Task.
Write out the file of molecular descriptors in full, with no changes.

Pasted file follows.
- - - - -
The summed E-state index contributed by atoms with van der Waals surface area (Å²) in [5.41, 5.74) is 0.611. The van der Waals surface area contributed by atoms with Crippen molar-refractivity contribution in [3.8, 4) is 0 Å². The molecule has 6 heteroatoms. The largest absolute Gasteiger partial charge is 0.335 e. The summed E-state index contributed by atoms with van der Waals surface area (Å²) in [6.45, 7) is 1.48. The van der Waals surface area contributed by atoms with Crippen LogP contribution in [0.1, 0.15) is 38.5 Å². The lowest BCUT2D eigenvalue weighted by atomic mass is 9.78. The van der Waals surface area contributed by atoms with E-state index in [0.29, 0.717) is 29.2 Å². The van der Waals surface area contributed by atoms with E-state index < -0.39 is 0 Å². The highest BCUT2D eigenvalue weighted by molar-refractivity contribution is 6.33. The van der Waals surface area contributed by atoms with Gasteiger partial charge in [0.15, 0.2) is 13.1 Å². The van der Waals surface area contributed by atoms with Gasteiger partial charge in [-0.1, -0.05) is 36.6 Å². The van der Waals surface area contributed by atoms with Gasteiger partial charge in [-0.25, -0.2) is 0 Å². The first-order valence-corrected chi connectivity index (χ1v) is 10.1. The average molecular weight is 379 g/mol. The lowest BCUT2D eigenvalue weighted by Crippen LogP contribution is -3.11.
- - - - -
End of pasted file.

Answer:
The summed E-state index contributed by atoms with van der Waals surface area (Å²) in [5.41, 5.74) is 0.611. The van der Waals surface area contributed by atoms with Crippen molar-refractivity contribution in [3.8, 4) is 0 Å². The molecule has 6 heteroatoms. The largest absolute Gasteiger partial charge is 0.335 e. The summed E-state index contributed by atoms with van der Waals surface area (Å²) in [6.45, 7) is 1.48. The van der Waals surface area contributed by atoms with Crippen LogP contribution in [0.1, 0.15) is 38.5 Å². The lowest BCUT2D eigenvalue weighted by atomic mass is 9.78. The van der Waals surface area contributed by atoms with E-state index in [0.29, 0.717) is 29.2 Å². The van der Waals surface area contributed by atoms with E-state index < -0.39 is 0 Å². The highest BCUT2D eigenvalue weighted by molar-refractivity contribution is 6.33. The van der Waals surface area contributed by atoms with Gasteiger partial charge in [0.15, 0.2) is 13.1 Å². The van der Waals surface area contributed by atoms with Gasteiger partial charge in [-0.1, -0.05) is 36.6 Å². The van der Waals surface area contributed by atoms with Gasteiger partial charge in [-0.25, -0.2) is 0 Å². The first-order valence-corrected chi connectivity index (χ1v) is 10.1. The average molecular weight is 379 g/mol. The lowest BCUT2D eigenvalue weighted by Crippen LogP contribution is -3.11.